An editor's quest to be tested: Were her symptoms coronavirus?
Diagnosed with bronchitis Thursday, and with a general nod from my doctor that my symptoms did go along the lines of coronavirus (but also other pathogens) on Friday, I set about trying to get a test.
I wanted to be tested for public health reasons; I felt confident that I can monitor my symptoms and get to the hospital if they worsen and I can't breathe. But am I carrying coronavirus? How long should I self-quarantine? Should my healthy household members also self-quarantine? Can my schoolteacher daughter from Peoria visit me during her spring break? Should I alert my employer?
I wanted to be tested to answer these questions. The operator at Advocate Good Shepherd Hospital in Barrington, which offers drive-through coronavirus testing, answered the phone quickly, confirmed the hospital is getting many similar calls and assured me they would have a test for me if my doctor would call the state health hotline, get a case number for me and call them back with that case number.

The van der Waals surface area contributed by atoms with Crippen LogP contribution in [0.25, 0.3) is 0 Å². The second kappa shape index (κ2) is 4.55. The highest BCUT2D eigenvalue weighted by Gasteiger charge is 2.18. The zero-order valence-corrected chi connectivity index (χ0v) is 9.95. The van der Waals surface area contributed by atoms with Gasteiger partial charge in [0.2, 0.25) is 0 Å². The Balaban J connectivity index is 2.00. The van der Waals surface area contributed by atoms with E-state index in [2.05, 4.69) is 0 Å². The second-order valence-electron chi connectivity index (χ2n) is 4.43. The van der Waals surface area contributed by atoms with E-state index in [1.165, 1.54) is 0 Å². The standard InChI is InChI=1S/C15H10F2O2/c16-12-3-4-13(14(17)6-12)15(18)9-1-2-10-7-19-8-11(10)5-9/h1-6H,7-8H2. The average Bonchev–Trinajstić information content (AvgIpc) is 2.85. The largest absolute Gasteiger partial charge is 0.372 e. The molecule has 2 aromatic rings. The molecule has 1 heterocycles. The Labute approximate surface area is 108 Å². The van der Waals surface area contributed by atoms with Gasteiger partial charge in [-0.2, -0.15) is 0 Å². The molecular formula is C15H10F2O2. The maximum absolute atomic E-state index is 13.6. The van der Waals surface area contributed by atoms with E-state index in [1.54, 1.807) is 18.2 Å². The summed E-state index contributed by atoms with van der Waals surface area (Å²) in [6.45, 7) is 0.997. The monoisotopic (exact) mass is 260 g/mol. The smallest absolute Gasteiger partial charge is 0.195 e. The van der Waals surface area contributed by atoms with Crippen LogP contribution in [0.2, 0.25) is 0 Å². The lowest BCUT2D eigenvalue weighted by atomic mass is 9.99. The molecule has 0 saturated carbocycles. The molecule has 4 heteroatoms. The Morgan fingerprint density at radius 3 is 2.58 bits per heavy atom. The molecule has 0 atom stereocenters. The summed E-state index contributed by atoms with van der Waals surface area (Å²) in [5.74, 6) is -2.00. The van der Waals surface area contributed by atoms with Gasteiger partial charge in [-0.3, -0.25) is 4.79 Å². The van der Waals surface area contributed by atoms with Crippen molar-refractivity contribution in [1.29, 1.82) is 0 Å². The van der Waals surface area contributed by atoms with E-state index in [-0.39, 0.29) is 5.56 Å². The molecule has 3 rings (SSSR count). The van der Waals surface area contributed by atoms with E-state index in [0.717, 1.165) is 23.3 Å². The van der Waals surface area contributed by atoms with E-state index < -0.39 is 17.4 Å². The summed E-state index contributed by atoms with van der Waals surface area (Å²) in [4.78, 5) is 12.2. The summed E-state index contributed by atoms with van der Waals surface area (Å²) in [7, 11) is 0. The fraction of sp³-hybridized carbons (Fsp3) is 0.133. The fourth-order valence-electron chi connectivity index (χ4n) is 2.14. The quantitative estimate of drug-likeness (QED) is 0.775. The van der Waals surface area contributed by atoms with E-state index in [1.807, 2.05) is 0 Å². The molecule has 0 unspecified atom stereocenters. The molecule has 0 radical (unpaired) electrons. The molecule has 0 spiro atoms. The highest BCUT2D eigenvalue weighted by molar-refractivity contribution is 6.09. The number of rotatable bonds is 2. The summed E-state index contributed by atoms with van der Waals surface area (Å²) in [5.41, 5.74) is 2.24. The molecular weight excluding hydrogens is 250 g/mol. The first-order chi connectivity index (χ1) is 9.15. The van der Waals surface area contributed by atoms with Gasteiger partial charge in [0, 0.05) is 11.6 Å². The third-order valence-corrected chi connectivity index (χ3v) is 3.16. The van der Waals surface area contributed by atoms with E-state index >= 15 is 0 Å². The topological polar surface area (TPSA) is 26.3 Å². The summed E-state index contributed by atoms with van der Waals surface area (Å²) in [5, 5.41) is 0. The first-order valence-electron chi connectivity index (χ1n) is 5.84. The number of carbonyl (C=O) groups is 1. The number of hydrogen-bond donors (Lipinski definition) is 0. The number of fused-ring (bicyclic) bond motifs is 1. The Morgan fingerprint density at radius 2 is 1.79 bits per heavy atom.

Easy peasy. Or so I thought.
Several frustrating phone calls later to my doctor, the DuPage County Health Department and a clinic in Chicago offering the testing, it appears the doctors as of Friday afternoon are still following a strict policy in spite of the community transmission of coronavirus that appears to be taking place.
Unless you traveled overseas to specific countries or were notified by authorities that you had contact with a known carrier, a person with symptoms cannot get a test, I was told. If you don't meet those criteria, you'll only get a test if you are experiencing a serious health crisis in a health facility.
The best advice they could give me is to "act as if" I'm coronavirus positive and self-quarantine. But I'm still wondering: For how long? And who else should do that? It's complicated.
• Editor's note: Kay Long is an editor at the Daily Herald. Reached separately by a reporter, DuPage County health officials referred questions to the Illinois Department of Public Health, where spokeswoman Kim Biggs said health providers determine who gets tested while following the CDC's "Patient Under Investigation Guidance." The CDC guidelines prioritize hospitalized patients, people with coronavirus symptoms who have serious chronic medical conditions, and people who have traveled to an affected area or had close contact with a coronavirus patient.